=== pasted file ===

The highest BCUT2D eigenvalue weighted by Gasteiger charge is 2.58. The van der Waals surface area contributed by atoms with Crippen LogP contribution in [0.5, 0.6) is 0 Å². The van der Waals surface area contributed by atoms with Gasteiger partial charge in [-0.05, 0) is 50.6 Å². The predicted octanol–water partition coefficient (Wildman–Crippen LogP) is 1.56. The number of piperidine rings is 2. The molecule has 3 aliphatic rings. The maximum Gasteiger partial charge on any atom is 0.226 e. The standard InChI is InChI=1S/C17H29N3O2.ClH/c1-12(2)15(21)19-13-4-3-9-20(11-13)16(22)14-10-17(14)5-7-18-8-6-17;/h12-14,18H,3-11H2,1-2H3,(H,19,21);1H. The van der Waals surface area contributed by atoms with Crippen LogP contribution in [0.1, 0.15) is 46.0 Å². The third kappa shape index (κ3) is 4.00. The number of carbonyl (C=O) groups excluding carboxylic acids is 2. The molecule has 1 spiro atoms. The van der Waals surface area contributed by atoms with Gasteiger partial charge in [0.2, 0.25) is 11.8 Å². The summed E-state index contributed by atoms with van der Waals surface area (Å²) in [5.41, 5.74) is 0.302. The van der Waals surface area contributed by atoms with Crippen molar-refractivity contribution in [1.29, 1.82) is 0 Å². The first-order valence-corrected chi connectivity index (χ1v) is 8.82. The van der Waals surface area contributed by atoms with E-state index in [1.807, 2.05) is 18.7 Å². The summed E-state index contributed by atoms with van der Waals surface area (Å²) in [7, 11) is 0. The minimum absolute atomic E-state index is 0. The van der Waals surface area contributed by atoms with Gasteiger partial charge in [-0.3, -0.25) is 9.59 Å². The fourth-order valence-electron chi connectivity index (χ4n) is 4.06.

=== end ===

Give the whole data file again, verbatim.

The highest BCUT2D eigenvalue weighted by Gasteiger charge is 2.58. The van der Waals surface area contributed by atoms with Crippen LogP contribution in [0.5, 0.6) is 0 Å². The van der Waals surface area contributed by atoms with Gasteiger partial charge in [-0.05, 0) is 50.6 Å². The predicted octanol–water partition coefficient (Wildman–Crippen LogP) is 1.56. The number of piperidine rings is 2. The molecule has 3 aliphatic rings. The maximum Gasteiger partial charge on any atom is 0.226 e. The standard InChI is InChI=1S/C17H29N3O2.ClH/c1-12(2)15(21)19-13-4-3-9-20(11-13)16(22)14-10-17(14)5-7-18-8-6-17;/h12-14,18H,3-11H2,1-2H3,(H,19,21);1H. The van der Waals surface area contributed by atoms with Crippen LogP contribution in [0.1, 0.15) is 46.0 Å². The third kappa shape index (κ3) is 4.00. The number of carbonyl (C=O) groups excluding carboxylic acids is 2. The molecule has 1 spiro atoms. The van der Waals surface area contributed by atoms with Gasteiger partial charge in [0.2, 0.25) is 11.8 Å². The summed E-state index contributed by atoms with van der Waals surface area (Å²) in [5.41, 5.74) is 0.302. The van der Waals surface area contributed by atoms with Crippen molar-refractivity contribution in [1.29, 1.82) is 0 Å². The first-order valence-corrected chi connectivity index (χ1v) is 8.82. The van der Waals surface area contributed by atoms with E-state index in [1.807, 2.05) is 18.7 Å². The summed E-state index contributed by atoms with van der Waals surface area (Å²) in [7, 11) is 0. The minimum absolute atomic E-state index is 0. The van der Waals surface area contributed by atoms with Gasteiger partial charge in [-0.3, -0.25) is 9.59 Å². The fourth-order valence-electron chi connectivity index (χ4n) is 4.06.